Phil Pfuehler has been editor of the River Falls Journal since 1991.
- Member for
- 1 year 9 months
Except for a few more drunk drivers, it was a fairly subdued week in River Falls policeland. Some college students did manage to add a little spice. Just before 3 a.m. last Thursday at a rental house at 913 S. Main St., several students were found gathered in their driveway, listening to loud music and watching the flames consume a couch and window frame. The responding police officer noticed the fire had spread to the gravel driveway and was nearing two buildings and a car. The officer got the students to douse the blaze by throwing water.
If you grew up in River Falls, "Kinnickinnic Country" will be pleasurably nostalgic. If you're a newcomer, the book will immerse you in mid-20th century life and catch you up on local lore. At least that's the aim of the book's author, Mark Wyman, and his sidekick Don Richards. They should know a thing or two about River Falls history since they came of age here in the 1950s -- the book's core period. Mark eventually left town and went on to become a professional historian like his famous father, Walker Wyman.
A state arbitrator has ruled that local school bus driver Ruth Joy Anderson may have her job back after being fired last year for not reporting an accident. School District Personnel Director Donna Hill announced the ruling at a recent school board meeting. Anderson had driven a school bus for 21 years before her firing last June.
Investigating a loud party complaint at 114 S. Fourth St. just before 2 a.m. Sunday turned into something bigger and more violent for two River Falls patrol officers. One of the tenants, a 19-year-old UW-River Falls student, refused to cooperate, allegedly banged a back door shut against one officer and a short time later hit the same officer in the face with a closed fist. The struggle continued inside the rental house.
The River Falls Fire Department will set off a controlled series of fires along the White Pathway starting at 1:30 p.m.
At the end of a long procession of dignitaries, UW-River Falls Chancellor Dean Van Galen walked into the Riverview Ballroom at University Center Friday afternoon to be officially installed in the job he took last summer. Hundreds looked on or were on stage with Van Galen, including former chancellors Don Betz and Virgil Nylander, state Sen. Sheila Harsdorf, state Rep.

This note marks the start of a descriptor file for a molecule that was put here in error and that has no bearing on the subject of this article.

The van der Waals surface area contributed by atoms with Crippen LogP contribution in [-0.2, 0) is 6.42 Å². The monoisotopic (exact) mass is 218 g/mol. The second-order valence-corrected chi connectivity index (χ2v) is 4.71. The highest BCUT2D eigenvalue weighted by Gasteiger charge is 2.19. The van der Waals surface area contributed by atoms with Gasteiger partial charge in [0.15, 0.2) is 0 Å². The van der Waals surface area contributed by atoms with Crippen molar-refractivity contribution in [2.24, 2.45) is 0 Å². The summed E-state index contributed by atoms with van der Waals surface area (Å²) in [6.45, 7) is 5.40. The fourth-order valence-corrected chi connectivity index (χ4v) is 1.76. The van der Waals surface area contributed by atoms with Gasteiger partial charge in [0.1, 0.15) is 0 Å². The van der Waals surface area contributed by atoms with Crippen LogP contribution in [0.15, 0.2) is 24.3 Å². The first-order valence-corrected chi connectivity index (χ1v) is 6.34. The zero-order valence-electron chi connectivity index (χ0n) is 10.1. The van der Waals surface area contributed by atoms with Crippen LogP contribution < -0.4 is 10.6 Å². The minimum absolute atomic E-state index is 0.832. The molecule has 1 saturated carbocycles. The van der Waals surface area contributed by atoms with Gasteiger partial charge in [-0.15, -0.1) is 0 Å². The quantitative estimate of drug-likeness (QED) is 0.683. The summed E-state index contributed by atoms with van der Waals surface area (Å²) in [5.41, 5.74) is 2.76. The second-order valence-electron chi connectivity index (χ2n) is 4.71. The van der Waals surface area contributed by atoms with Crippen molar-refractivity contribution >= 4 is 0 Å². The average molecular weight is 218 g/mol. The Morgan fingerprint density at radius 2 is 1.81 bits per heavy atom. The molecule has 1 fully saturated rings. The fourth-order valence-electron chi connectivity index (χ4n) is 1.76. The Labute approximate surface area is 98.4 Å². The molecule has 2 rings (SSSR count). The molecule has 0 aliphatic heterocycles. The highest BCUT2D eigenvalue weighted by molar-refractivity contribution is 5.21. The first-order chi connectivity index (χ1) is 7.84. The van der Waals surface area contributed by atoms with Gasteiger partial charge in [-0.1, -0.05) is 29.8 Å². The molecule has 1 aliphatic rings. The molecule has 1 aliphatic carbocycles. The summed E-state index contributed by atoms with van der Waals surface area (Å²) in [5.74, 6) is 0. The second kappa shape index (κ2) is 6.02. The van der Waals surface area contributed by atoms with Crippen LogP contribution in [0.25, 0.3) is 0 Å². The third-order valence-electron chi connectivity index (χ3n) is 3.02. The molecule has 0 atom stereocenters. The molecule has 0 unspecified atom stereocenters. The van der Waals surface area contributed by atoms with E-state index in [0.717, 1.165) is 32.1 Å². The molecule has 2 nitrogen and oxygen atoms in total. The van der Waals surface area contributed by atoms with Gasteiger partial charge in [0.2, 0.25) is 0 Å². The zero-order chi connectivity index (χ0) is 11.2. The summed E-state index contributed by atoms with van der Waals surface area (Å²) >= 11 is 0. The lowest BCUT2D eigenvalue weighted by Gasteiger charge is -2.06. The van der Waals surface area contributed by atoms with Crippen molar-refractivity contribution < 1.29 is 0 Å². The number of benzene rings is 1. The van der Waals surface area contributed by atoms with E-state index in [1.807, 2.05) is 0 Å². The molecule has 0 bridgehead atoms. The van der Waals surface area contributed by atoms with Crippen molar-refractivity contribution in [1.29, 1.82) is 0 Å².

School board members expressed frustration and regret March 22 but unanimously passed a $366,600 reduction package to balance next year's budget. The savings will come from all grade levels and the central administrative office.
The state's Department of Transportation has moved up the schedule for the Highway 35/65 construction project affecting River Falls. Instead of starting in mid-April, as announced earlier, the work will begin Monday morning, March 29.
A 25-year-old local man was cited for disorderly conduct at the downtown Best Western motel for allegedly pushing around a young woman who wanted him out of the room she and her friends had paid for to stay the night. The man was found naked in bed with another woman from the same group. The two had returned to the room earlier in the night after meeting at a downtown bar where they'd been dancing. The group of ladies had been out barhopping as part of a birthday celebration. Now, upon their return to the motel room, they demanded that the man leave immediately.
Dean Van Galen says his inauguration as the 18th chancellor of UW-River Falls is not just about him. "It offers an occasion to celebrate the traditions and promises of this campus, of telling the story of our university to the rest of the state," he said. "It's also a time, like commencement, that encourages us to reflect, to step back from the day-to-day issues and evaluate our role as a university, both in the past and as stewards of its future." Van Galen's inaugural will be held at 2 p.m. Friday, March 26, in the Riverview Ballroom, of the University Center on campus.